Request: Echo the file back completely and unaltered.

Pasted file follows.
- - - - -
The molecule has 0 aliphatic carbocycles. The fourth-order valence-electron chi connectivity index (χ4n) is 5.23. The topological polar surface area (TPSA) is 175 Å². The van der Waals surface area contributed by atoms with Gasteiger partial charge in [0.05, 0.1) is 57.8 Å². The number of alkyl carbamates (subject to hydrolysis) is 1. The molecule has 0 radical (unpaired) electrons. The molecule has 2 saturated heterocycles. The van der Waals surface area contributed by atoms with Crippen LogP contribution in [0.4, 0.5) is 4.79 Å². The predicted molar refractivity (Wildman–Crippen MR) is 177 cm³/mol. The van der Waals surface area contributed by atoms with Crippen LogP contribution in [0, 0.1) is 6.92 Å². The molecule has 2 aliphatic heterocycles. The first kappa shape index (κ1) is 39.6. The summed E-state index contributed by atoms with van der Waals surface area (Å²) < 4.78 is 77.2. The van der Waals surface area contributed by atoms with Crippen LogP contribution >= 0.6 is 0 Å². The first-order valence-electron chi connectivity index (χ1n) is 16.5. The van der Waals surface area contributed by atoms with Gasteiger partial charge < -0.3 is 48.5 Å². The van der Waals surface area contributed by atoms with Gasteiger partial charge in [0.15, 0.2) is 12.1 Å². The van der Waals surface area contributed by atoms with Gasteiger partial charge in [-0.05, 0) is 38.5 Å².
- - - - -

The molecule has 0 aliphatic carbocycles. The fourth-order valence-electron chi connectivity index (χ4n) is 5.23. The topological polar surface area (TPSA) is 175 Å². The van der Waals surface area contributed by atoms with Gasteiger partial charge in [0.05, 0.1) is 57.8 Å². The number of alkyl carbamates (subject to hydrolysis) is 1. The molecule has 0 radical (unpaired) electrons. The molecule has 2 saturated heterocycles. The van der Waals surface area contributed by atoms with Crippen LogP contribution in [0.4, 0.5) is 4.79 Å². The predicted molar refractivity (Wildman–Crippen MR) is 177 cm³/mol. The van der Waals surface area contributed by atoms with Crippen LogP contribution in [0, 0.1) is 6.92 Å². The molecule has 2 aliphatic heterocycles. The first kappa shape index (κ1) is 39.6. The summed E-state index contributed by atoms with van der Waals surface area (Å²) < 4.78 is 77.2. The van der Waals surface area contributed by atoms with Crippen LogP contribution >= 0.6 is 0 Å². The first-order valence-electron chi connectivity index (χ1n) is 16.5. The van der Waals surface area contributed by atoms with Gasteiger partial charge < -0.3 is 48.5 Å². The van der Waals surface area contributed by atoms with Gasteiger partial charge in [0.15, 0.2) is 12.1 Å². The van der Waals surface area contributed by atoms with Gasteiger partial charge in [-0.05, 0) is 38.5 Å².